Saying no is absolutely the hardest thing for startup and early stage entrepreneurs to do. And no wonder, you’re at the beginning seeking any customer or client you can get! At the beginning you’re hungry, vulnerable, eager to serve and prove your value to customers and clients.

It’s of strategic importance that you learn to assess opportunity appropriately by learning to get comfortable saying no early and often in your business development conversations. Respectfully and professionally pass on opportunity that for any reason you believe is not a good solid fit between you and the customer or client.  Refuse any business opportunity that does not represent an opportunity for you and your team to add to the growth and success of all concerned in ways that are true and authentic to your desires.

This is difficult for sure. In my own business, I struggled with this in my early years. It was very difficult to refuse any business when I had a big payroll to meet every week. But I learned early on in my business growth that you could spare yourself a lot of stress and anxiety in the long run by saying no often. When you get good at it, you’ll notice very quickly how everything you’re thinking, doing and being just seems “right”.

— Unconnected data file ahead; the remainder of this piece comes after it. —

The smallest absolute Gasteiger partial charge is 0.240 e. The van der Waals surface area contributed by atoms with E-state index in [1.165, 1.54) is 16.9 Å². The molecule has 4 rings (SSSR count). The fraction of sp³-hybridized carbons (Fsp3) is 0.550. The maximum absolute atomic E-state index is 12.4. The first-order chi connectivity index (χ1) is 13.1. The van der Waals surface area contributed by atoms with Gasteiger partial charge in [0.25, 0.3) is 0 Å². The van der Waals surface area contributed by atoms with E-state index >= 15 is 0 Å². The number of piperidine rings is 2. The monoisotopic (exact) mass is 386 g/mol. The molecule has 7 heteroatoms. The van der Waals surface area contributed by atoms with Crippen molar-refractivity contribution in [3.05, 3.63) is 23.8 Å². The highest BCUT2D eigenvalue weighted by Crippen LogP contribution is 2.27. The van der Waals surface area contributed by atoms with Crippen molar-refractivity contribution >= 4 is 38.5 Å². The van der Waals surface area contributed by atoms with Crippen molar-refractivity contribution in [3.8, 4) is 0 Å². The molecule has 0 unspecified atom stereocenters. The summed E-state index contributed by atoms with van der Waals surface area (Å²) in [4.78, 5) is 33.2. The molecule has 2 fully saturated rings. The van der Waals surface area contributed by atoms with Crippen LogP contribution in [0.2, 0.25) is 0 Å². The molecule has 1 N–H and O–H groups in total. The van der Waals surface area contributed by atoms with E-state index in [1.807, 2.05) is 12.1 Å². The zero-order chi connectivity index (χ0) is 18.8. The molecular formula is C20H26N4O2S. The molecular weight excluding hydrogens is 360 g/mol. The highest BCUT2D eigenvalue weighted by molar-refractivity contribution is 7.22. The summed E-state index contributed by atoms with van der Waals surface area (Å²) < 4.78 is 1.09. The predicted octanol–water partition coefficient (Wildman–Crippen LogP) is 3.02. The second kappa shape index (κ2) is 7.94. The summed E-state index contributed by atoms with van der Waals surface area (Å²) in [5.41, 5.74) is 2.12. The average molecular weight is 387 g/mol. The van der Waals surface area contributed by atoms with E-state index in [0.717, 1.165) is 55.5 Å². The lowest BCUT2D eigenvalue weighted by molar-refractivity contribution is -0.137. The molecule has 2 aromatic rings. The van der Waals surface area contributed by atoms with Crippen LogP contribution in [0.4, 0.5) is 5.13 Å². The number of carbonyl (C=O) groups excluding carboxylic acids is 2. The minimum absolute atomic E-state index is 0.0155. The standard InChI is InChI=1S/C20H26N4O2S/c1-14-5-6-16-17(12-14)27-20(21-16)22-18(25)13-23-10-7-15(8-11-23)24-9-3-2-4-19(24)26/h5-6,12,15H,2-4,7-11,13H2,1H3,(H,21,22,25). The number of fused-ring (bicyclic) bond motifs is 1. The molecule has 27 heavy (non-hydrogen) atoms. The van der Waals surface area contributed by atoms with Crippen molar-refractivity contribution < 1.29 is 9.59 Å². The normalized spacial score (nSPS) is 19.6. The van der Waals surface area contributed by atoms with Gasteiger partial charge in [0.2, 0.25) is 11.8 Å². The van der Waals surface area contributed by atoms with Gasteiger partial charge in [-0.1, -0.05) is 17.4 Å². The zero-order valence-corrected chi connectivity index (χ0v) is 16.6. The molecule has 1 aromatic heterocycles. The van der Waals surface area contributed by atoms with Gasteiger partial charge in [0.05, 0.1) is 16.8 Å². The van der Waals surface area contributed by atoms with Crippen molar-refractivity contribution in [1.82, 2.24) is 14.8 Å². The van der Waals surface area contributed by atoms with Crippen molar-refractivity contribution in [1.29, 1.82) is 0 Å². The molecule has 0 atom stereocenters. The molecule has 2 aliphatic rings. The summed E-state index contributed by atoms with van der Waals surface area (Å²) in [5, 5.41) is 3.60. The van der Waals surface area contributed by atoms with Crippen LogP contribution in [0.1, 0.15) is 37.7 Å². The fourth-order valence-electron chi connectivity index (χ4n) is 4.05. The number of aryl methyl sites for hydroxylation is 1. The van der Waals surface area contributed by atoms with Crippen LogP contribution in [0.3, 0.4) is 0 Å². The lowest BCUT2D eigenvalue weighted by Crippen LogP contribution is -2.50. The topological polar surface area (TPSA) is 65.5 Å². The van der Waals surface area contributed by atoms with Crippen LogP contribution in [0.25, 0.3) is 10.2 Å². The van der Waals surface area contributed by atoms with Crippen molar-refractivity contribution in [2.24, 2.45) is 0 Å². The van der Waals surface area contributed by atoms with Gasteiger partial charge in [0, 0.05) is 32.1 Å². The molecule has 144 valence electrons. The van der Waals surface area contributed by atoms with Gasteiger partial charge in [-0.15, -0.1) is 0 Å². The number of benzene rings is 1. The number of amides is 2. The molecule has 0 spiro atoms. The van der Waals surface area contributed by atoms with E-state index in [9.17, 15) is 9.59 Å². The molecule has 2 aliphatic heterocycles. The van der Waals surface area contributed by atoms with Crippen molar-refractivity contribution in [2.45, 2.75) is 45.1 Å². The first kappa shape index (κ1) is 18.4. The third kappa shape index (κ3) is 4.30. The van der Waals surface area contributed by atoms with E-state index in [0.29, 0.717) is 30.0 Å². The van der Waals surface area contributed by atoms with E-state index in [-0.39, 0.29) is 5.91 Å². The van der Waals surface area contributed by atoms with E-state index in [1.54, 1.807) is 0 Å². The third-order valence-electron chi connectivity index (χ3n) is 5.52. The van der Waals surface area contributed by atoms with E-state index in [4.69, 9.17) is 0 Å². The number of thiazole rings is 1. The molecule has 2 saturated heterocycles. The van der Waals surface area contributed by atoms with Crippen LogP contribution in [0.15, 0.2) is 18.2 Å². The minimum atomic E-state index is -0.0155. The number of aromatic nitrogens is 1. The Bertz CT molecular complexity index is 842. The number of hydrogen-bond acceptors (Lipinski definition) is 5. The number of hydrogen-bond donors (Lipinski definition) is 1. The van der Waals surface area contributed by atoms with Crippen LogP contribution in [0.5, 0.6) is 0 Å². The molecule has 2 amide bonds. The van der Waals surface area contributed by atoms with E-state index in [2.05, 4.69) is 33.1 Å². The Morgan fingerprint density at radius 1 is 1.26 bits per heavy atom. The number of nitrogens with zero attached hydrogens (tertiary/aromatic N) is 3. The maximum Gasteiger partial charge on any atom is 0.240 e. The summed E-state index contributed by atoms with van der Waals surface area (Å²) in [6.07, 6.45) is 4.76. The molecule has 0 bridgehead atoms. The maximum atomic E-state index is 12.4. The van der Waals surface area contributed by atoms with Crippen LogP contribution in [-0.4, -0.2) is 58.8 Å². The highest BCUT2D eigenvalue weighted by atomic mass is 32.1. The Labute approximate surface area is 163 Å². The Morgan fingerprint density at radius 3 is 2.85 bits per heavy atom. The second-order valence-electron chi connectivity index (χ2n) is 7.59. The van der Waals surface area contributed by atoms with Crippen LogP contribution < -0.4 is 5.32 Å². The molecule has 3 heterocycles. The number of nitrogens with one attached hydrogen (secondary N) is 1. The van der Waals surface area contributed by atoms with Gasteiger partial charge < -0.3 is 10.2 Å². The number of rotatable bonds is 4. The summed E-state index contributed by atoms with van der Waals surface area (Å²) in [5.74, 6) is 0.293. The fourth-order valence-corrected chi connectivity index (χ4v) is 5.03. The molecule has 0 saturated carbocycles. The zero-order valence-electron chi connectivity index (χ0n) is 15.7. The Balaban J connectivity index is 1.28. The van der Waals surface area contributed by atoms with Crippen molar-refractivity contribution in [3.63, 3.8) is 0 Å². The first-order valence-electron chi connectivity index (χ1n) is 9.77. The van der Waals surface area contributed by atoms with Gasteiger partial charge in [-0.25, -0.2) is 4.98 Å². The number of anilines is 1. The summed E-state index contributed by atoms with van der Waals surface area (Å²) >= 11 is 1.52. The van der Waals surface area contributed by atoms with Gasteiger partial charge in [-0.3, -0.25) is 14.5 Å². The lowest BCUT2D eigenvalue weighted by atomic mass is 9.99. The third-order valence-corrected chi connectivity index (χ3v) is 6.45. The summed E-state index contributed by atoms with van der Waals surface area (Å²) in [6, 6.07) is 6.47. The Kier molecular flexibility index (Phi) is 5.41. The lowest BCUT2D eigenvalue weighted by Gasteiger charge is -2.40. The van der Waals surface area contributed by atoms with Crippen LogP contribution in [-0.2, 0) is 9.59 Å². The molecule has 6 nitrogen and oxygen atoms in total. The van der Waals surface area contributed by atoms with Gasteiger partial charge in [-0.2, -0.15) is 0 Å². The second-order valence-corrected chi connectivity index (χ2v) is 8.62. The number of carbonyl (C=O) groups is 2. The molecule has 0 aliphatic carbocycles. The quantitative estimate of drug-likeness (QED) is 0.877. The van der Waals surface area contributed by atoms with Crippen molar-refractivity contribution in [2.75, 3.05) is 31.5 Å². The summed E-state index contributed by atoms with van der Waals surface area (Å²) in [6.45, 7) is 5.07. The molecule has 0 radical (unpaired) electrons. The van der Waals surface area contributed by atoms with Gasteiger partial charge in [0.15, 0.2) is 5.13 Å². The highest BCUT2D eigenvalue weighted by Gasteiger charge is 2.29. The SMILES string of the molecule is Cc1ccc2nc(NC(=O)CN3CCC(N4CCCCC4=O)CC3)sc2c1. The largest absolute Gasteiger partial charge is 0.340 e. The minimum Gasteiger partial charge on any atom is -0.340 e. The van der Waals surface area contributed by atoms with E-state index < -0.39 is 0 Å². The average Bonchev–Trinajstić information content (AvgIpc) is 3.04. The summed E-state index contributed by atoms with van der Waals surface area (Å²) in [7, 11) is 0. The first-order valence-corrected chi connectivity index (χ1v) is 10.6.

To attract higher value customers and clients to your business, you must abide by the timeless wisdom of being true to yourself and not, for the sake of convenience, go against your natural inclinations.

Put your focus on developing relationships with only those customers and clients who see you and your team as representing a  “trusted advisor / value creator” status in meeting their needs or solving their problems. You must position yourself as a facilitator of valuable outcomes for your customers, not a deliverer of stuff. All your competitors can deliver stuff. You must promise and deliver something more far more valuable.

“By doing his work he makes the need felt which only he can supply.”

– Ralph Waldo Emerson, Spiritual Laws